Design and Maintain Your Server Room or Data Center

Hot and Cold Isles

The first thing you need to do is get rid of all the unused cables beneath the suspended computer room floor. This is one of the oldest and greatest problems for computer rooms. The unused cables have not just been collecting dust under your floor – they’ve also been creating an effective air-block that doesn’t let the air flow down there. Plus they also make for very messy server rooms, because usually you’ve also got a significant amount of power and other communications cabling down there too. You might even need a computer room raised floor smoke detector installation.

The next thing you need to do is properly arrange your equipment into hot and cold isles. This will help significantly. The containment of hot isles will also help in areas where blade servers or other “very hot” equipment is in use. Also ensure that you have data center cooling rack enclosures and blanking panels in place in all empty cabinets so that you’re not wasting the energy to cool nothing. By properly managing the air flow in your server room, you will save a significant amount of energy, which turns into money.

You may also want to seriously consider virtualization, which will give you another boost in savings. If you take a look at the power consumption of a chip, from 0-50% utilization, power use is almost linear. But when you go up to 50-75%, there is small incremental power consumption. Over the past couple of years virtualization has gotten quite advanced and mature, which makes it a very viable solution to server consolidation.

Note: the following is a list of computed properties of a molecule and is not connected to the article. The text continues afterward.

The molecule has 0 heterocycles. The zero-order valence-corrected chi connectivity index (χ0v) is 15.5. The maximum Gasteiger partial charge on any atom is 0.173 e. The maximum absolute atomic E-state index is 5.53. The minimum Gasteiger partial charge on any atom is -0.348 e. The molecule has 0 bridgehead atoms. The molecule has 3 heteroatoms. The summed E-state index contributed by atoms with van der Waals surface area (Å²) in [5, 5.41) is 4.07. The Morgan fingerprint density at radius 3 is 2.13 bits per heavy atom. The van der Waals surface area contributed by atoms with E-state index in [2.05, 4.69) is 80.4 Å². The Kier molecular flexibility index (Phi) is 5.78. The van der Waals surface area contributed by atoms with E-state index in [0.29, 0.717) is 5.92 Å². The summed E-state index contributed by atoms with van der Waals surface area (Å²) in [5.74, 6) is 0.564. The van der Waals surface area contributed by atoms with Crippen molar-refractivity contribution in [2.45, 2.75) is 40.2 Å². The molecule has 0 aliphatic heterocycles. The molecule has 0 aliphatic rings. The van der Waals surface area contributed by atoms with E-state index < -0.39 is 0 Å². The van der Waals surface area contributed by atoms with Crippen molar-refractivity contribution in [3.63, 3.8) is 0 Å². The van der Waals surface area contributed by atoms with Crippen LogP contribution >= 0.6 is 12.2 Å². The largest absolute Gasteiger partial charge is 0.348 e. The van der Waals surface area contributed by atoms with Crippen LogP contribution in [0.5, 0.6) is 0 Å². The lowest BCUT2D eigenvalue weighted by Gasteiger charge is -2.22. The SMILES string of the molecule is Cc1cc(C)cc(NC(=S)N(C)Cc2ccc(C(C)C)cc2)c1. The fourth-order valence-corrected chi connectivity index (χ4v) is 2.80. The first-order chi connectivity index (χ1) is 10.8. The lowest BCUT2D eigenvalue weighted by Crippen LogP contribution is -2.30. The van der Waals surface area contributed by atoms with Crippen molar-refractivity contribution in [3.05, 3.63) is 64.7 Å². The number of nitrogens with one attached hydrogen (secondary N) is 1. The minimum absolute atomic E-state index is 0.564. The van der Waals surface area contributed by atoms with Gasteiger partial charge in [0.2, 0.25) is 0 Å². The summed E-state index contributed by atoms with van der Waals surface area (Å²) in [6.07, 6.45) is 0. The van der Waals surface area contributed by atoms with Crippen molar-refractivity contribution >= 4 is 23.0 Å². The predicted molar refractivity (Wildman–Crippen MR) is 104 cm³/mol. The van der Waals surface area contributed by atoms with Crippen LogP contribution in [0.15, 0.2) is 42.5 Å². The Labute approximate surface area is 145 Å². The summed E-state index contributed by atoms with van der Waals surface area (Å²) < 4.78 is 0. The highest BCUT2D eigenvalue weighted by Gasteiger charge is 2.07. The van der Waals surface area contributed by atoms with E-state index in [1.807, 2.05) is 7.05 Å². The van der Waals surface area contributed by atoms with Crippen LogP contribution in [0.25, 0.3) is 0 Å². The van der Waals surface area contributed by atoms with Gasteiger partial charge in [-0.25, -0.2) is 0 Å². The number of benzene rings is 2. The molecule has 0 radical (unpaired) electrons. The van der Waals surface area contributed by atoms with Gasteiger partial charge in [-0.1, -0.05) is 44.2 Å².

And finally, properly provisioning your power can have a huge effect. If you add up the tags on the back of the power supplies to do this, you are probably working in overkill mode. The numbers on the tags are always the worst case and vary depending on the manufacturer. Chances are, you’re really only using about 1/3-1/2 that amount.

Power is expensive! That’s why some companies are really going the extra mile (pun intended) and moving their entire data centers to areas where power is the cheapest. That must tell us something about power costs!

Go Green!With today’s economic crisis, it’s becoming more important than ever for computer rooms and data centers to run more efficiently this year. But, as I’m sure you know, this isn’t a new issue. Raising energy efficiency in the last few years has been a major point of focus in both the public and private sectors, and this year is no exception. If you can successfully raise your energy efficiency, you will help to not only produce much greater energy savings and enhance your company’s data reliability, but you’ll also be cutting down on carbon emissions in the environment by minimizing the load on the electric grid.

To obtain these goals, equipment suppliers are inventing more energy-efficient equipment and technology every year, and computer rooms are decreasing their energy consumption in their buildings. The US Department of Energy (DOE) and the US Environmental Protection Agency (EPA) have also focused on this issue by creating a national energy efficiency information program for data centers.

With the economic crisis in full effect right now, the financial impact of high energy use in server rooms is becoming an ever increasingly important issue for most companies. Because of today’s energy situation, you should read an article from Wall Street & Technology, titled “5 Tips to Cut Data Center Energy Use.” In the article, there are 11 server room ideas for practices recommended for cooling that can help dramatically improve computer room energy efficiency. Here are the top five from the article: